• Internally: is there excessive condensation in, say, the bathroom and kitchen; moisture close to external faults, solid floors, trapped flood water, or defective plumbing?
Keeping on top of rot can prove difficult; even being aware of it is not easy. That said, a little time and effort in this regard can go an awfully long way.
Fortunately, though, strides are always being made in terms of greater understanding, improved solutions and best practice, meaning that not only is help readily at hand, but that it draws from a greater depth of knowledge. The upshot, therefore, is a better chance to combat and resolve the problem.
Danford Brewer & Ives have a team of experts who can produce reports and quotations for any necessary specialist dry rot work. Moreover, we keep abreast of all the latest innovations, methods and technologies.
If you would like more information on and detail about dry rot - or any of the other building services we offer, such as timber treatment, basement conversions, extensions or building maintenance – then please contact us. As always, we’re more than happy to help.


Wet rot treatment

Wet rot treatment & why a timber survey is needed

If there’s ever a time to treat damp and wood rot, it’s springtime. But, then, if there’s ever a time for rot to sink its clutches into your property, it’s during winter.

After all, your property has born the brunt of the elements. But at what cost? The snow, wind, and rain might have gone but all can leave behind moisture, which finds its way in through various nooks and crannies.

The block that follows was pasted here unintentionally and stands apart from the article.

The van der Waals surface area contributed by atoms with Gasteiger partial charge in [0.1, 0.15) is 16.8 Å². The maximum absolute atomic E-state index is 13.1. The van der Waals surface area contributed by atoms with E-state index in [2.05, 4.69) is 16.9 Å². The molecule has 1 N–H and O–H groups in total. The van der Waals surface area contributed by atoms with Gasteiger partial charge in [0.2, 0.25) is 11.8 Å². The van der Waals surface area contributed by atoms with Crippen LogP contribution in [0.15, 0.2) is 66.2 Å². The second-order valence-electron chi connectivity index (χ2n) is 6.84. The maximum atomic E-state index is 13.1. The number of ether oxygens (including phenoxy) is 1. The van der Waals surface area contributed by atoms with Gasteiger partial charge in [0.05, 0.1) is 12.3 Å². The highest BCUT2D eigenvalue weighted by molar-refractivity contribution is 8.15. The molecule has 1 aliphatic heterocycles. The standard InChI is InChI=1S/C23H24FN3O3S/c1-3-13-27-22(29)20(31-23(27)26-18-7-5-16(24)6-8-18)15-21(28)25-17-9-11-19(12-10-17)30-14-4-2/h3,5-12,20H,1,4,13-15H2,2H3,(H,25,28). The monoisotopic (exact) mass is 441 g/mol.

Timber is where damp takes hold, and if it’s left untreated then rot can develop.

There are two types - dry and wet rot – and it’s the latter we shall focus on here…
…which is good news, in a sense. Why? Because wet rot is not as pervasive as dry rot. It tends not to spread as far, and its consequences tend to be less damaging. The latter can eat its way through a property, affecting wood as well as plaster and brickwork. In terms of structural integrity, it has the potential to be catastrophic.

Wet rot tends only to cause damage in areas that are – and remain – wet.

Poor ventilation below floors may be a cause of wet rot, as might rising or penetrating damp, water leaks and the like.
It’s caused by fungi which multiply in the right conditions and attack wood. Roughly speaking, timber with 20 per cent moisture content or higher is susceptible.

The process starts when the fungi breed by showering millions of microscopic spores into the air.

If they fall on untreated wood they will germinate – via tubes called hypha which spread to form threads called mycelium.